# Thread: How fast can a small black hole eat?

1. ## How fast can a small black hole eat?

A black hole of 2385 tons lasts one second, so there's presumably no saving that.

However, with increasing mass, the input to save the hole decreases, so somewhere in there, there's a point where the input can exceed the output.

If a one year lifetime black hole has a radius of 9.9 * 10^-17 is that big enough to feed in enough mass to keep it going if it's at the centre of a star? assuming degenerate matter how much can be pushed through a hole that small per second?

2. ## Re: How fast can a small black hole eat?

Originally Posted by halfeye
A black hole of 2385 tons lasts one second, so there's presumably no saving that.

However, with increasing mass, the input to save the hole decreases, so somewhere in there, there's a point where the input can exceed the output.

If a one year lifetime black hole has a radius of 9.9 * 10^-17 is that big enough to feed in enough mass to keep it going if it's at the centre of a star? assuming degenerate matter how much can be pushed through a hole that small per second?
For a black hole with that lifetime placed at the center of the sun (this Hawking radiation calculator places a black hole with a lifetime of 1 year at ~90000 metric tons and a Schwarzschild radius of 1.31 x 10-19 meters), the black hole would evaporate in approximately one year (if not exactly one year) and no material would enter the black hole. Even with a year-long lifetime, the black hole's Hawking radiation easily overwhelms even the intense pressures at the center of the sun. The equilibrium mass is approximately 1015 kg; black holes above this mass will absorb material from the sun (to a very rough approximation).

Spoiler: Calculations
Radiation pressure, p, is given by the formula p = I/c = P/(cA), where I is the intensity/irradiance of the source, P is the power of the source, A is the area of the surface to be calculated (in this case, the black hole's event horizon), and c is the speed of light. For our black hole (using the calculator above), P = 4.61 x 1016 W and A = 2.14 x 10-37 m2. Hence, the radiation pressure is a staggering 7.18 x 1044 pascals (N/m^2). For comparison, the pressure at the center of the sun is estimated to be around 2.65 x 1016 pascals (see, for example, the Solar core Wikipedia article) and so the Hawking radiation of the black hole pushes the sun's core away from the event horizon.

We may calculate the equilibrium radius req at which the solar core and Hawking radiation pressures cancel out by choosing an appropriate surface with area A = 4 π req2. This yields a radius of approximately 21.5 μm (micrometers) and no material from the sun gets close to the black hole (in a relative sense; the equilibrium point is roughly 100 trillion Schwarzschild radii away from the even horizon).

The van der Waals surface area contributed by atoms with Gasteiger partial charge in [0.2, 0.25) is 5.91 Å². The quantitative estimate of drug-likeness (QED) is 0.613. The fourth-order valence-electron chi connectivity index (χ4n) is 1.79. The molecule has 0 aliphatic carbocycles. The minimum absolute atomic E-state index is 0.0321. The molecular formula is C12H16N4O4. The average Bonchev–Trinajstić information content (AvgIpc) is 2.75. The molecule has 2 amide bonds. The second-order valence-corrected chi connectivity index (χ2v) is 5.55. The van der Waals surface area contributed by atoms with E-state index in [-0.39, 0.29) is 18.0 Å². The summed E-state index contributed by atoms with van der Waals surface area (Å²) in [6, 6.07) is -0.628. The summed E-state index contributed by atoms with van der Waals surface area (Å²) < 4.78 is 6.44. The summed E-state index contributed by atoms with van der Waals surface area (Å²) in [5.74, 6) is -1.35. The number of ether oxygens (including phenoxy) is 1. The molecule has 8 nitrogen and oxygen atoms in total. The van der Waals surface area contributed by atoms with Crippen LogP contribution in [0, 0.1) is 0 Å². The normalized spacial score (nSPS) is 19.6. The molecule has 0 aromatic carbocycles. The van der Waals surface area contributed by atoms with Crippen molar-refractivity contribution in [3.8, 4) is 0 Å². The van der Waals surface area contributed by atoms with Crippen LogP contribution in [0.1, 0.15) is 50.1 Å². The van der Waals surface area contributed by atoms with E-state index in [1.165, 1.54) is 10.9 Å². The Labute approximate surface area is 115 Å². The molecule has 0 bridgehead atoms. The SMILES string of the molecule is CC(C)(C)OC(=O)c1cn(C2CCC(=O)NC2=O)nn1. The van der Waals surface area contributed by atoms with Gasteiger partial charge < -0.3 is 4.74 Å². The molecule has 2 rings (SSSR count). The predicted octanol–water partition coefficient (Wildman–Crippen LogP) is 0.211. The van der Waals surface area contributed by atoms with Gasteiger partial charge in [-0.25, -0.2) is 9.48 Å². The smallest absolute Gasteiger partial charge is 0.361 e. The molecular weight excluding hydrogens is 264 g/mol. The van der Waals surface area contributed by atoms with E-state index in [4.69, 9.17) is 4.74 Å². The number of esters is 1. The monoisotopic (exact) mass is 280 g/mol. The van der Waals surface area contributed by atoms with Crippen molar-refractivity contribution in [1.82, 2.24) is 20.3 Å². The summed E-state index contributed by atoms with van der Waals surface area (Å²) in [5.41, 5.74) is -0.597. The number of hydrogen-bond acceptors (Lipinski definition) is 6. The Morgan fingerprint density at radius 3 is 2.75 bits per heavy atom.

Using the formulas from the Hawking radiation calculator, we see that a black hole's radiation pressure as a function of mass M is p = ℏ c9/(245760 π4 G4 M4) ~ 4 x 1076/M4 (where M is in kg and the numerical coefficient has units such that the result is in pascals). Setting this value equal to the sun's core pressure, the equilibrium mass is ~1.13 x 1015 kg, corresponding to a blackhole with a lifetime roughly 8 orders of magnitude longer than the current age of the universe. Hence, any black hole more massive than this threshold will grow (at the very most basic of levels, anyway; this is an extremely simplified calculation).

3. ## Re: How fast can a small black hole eat?

My son eats like a black hole. I will time him at dinner tonight.

4. ## Re: How fast can a small black hole eat?

As a first approximation, you could set the Eddington luminosity equal to the Hawking luminosity.

5. ## Re: How fast can a small black hole eat?

Originally Posted by Battleship789
For a black hole with that lifetime placed at the center of the sun (this Hawking radiation calculator places a black hole with a lifetime of 1 year at ~90000 metric tons and a Schwarzschild radius of 1.31 x 10-19 meters), the black hole would evaporate in approximately one year (if not exactly one year) and no material would enter the black hole. Even with a year-long lifetime, the black hole's Hawking radiation easily overwhelms even the intense pressures at the center of the sun. The equilibrium mass is approximately 1015 kg; black holes above this mass will absorb material from the sun (to a very rough approximation).
That's useful. I was interested as a digression from the Earth if the sun became a black hole thread, because a small black hole falling into the sun and growing seems like the only way that could happen.

It seems small black holes aren't black, they're really very bright.

6. ## Re: How fast can a small black hole eat?

Originally Posted by halfeye
It seems small black holes aren't black, they're really very bright.
Black holes themselves are indeed black. Since light cannot escape from them they can't be any other colour (or lack thereof).

The "bright" part is from the accretion disk, that gets very hot, and as a result starts emitting visible (and higher) radiation. Calling the accretion disk the black hole is a little like calling the Rings of Saturn, Saturn.

I find it rather ironic that a black hole is literally a black body, while the accretion disk acts as a black body, but is very bright.

A black body is a perfect absorber and emitter of radiation - absorbing all radiation that falls on it, and emitting radiation depending on its temperature. A black hole only absorbs radiation (Yes, I'm aware of (theoretical) Hawking Radiation, but that isn't directly emitted by the black hole itself while black body radiation is directly emitted by the body in question; Hawking Radiation also appears to be dependent on mass rather than temperature).